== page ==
Academic journal article Environmental Health Perspectives

Announcements: Fellowships, Grants, & Awards

Academic journal article Environmental Health Perspectives

Announcements: Fellowships, Grants, & Awards

Article excerpt

Gene Discovery for Complex Neurological and Neurobehavioral Disorders

The goal of this program announcement (PA) is to promote the identification of susceptibility genes for complex neurological and neurobehavioral disorders. For this PA, complex disorders are defined as those caused by the interaction of multiple genes or by a combination of genetic and environmental risk factors. Many of these disorders are relatively common and clinically heterogeneous. Projects focusing on any phase of the gene discovery process, from initial patient ascertainment to positional cloning, are appropriate. Novel approaches, including the use of intermediate phenotypes that potentially underlie complex disorders, are also encouraged.

Genetic factors contribute to a broad spectrum of neurological and neurobehavioral diseases. During the last decade, genes that cause many single-gene neurological disorders have been identified (e.g., Huntington disease, neurofibromatosis, Rett syndrome). For these disorders, familial inheritance patterns follow the rules of Mendelian segregation. For many common disorders (e.g., stroke, Parkinson disease, epilepsy, Alzheimer disease, attention deficit/hyperactivity disorder), inheritance patterns are more complex, and progress in identifying genes that affect susceptibility and disease outcome has been slow. Such disorders appear to be caused by multiple genes or by a combination of genetic and environmental factors.

The wealth of genomic information becoming available through the Human Genome Project is providing a powerful tool for gene discovery. Once disease susceptibility genes are identified, it will be possible to study gene function, investigate disease pathophysiology, and explore strategies for therapeutic intervention. Gene identification will also provide a basis for improved diagnostic classification, genetic counseling, and understanding of pharmacogenetic interactions.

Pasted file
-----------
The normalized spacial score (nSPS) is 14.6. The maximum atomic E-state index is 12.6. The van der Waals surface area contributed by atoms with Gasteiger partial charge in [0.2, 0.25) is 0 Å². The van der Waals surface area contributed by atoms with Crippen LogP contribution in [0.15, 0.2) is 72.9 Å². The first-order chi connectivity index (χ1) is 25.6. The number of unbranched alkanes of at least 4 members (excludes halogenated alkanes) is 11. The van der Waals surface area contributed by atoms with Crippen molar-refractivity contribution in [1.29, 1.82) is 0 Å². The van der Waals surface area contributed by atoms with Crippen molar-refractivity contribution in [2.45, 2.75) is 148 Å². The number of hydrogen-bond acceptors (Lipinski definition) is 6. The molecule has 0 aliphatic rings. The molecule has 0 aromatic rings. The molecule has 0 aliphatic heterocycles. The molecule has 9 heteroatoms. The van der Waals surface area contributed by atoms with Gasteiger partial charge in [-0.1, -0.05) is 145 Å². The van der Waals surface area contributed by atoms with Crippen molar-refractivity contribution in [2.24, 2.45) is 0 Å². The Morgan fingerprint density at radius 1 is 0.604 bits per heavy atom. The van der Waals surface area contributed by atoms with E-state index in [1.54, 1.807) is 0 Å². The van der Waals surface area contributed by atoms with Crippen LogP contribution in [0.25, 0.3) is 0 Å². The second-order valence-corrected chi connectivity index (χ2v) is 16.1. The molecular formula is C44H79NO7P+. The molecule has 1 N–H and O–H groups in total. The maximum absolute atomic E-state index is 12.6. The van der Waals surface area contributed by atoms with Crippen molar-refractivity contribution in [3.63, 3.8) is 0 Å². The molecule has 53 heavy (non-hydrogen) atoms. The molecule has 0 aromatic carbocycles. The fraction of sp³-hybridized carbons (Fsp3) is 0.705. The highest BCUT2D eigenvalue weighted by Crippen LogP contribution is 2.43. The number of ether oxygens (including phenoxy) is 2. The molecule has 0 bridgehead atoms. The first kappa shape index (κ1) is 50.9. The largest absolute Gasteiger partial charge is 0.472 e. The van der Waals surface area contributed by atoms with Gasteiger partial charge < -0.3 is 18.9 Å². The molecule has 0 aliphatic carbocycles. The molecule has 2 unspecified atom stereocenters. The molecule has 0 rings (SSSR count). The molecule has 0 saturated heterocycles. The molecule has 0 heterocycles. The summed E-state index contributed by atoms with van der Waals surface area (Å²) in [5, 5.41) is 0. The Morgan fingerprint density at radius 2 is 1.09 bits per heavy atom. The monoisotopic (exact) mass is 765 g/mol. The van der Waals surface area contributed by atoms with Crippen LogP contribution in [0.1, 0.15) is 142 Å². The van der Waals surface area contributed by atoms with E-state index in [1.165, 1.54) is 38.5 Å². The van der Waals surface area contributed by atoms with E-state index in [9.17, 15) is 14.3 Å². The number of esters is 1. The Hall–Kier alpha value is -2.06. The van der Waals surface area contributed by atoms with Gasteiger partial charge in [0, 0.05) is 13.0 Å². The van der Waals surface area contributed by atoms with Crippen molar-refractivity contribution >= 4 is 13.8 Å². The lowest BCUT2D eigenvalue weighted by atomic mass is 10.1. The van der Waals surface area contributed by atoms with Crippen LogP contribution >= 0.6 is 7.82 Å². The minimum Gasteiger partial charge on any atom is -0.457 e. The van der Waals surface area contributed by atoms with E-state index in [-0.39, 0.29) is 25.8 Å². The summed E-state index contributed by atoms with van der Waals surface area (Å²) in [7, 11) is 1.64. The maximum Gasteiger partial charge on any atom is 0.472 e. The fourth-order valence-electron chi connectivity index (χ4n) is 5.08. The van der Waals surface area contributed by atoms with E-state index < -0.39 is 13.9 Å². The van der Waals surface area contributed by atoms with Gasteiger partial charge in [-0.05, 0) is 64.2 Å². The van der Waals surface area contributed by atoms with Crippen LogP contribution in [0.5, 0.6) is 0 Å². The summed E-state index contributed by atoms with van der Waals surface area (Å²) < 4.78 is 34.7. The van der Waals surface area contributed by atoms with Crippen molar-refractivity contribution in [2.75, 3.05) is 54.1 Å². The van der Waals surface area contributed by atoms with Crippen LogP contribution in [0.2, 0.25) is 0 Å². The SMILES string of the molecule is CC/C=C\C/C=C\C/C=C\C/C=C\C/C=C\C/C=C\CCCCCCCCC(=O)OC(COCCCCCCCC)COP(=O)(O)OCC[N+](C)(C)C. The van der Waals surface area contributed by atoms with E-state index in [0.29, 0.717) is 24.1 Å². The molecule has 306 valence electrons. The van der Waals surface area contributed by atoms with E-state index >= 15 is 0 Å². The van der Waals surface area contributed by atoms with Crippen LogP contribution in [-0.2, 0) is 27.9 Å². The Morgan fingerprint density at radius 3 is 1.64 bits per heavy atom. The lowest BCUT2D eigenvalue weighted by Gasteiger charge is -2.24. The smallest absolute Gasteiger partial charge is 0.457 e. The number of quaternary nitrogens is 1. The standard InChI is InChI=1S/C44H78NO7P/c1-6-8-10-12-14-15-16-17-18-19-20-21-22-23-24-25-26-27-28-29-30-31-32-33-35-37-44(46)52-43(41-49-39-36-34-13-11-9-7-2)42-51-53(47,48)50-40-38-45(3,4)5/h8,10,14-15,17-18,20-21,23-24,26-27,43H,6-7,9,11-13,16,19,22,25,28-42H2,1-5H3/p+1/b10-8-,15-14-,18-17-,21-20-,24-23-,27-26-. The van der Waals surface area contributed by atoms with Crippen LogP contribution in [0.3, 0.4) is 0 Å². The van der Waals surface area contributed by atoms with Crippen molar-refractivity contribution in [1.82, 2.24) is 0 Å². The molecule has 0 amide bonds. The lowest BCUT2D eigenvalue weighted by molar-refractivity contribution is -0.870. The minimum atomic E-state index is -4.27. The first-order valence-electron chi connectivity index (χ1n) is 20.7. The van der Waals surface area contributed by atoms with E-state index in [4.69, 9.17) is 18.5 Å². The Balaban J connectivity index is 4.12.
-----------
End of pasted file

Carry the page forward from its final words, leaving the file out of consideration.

Applications submitted in response to this PA should focus on the identification of susceptibility genes that contribute to genetically complex disorders affecting the nervous system or to the phenotypes that underlie these disorders. Proposed studies can involve the initial collection of biomaterials and clinical information from a patient population or the subsequent application of genetic or molecular strategies for gene localization. Possible methodologies include, but are not limited to, traditional linkage analysis, sibling pair and affected-pedigree-member methods, case-control or family-based association studies, linkage disequilibrium mapping in genetically isolated populations, candidate gene analysis, cytogenetic studies to identify chromosomal abnormalities associated with a disorder, and positional cloning. This PA focuses on human studies; projects using invertebrate or vertebrate animal models are not appropriate. As gene discovery requires collaborations among epidemiologists, geneticists, clinicians, molecular biologists, and other researchers, multidisciplinary projects are encouraged.

Because complex disorders are clinically and genetically heterogeneous, the identification of susceptibility genes by standard genetic methodologies has been difficult. Therefore, the development of novel approaches and the use of state-of-the-art technologies are essential. An example of such an emerging strategy is the use of intermediate phenotypes (endophenotypes) to facilitate gene discovery. Endophenotypes are characteristics that may represent more proximal readouts of gene function. Examples include enzyme activities, plasma levels of particular neurotransmitters, changes in gene expression, structural or functional phenotypes detected by brain imaging, and behavioral or cognitive deficits. Classifying patients based on such parameters has, in certain cases, accelerated the process of gene discovery. The use of this strategy is appropriate if the applicant 1) demonstrates that the phenotype in question can be reliably and accurately measured, 2) provides evidence suggesting that the phenotype underlies a particular neurological or neurobehavioral disorder or group of disorders, and 3) makes a strong case that use of this phenotype will facilitate the discovery of susceptibility genes. …

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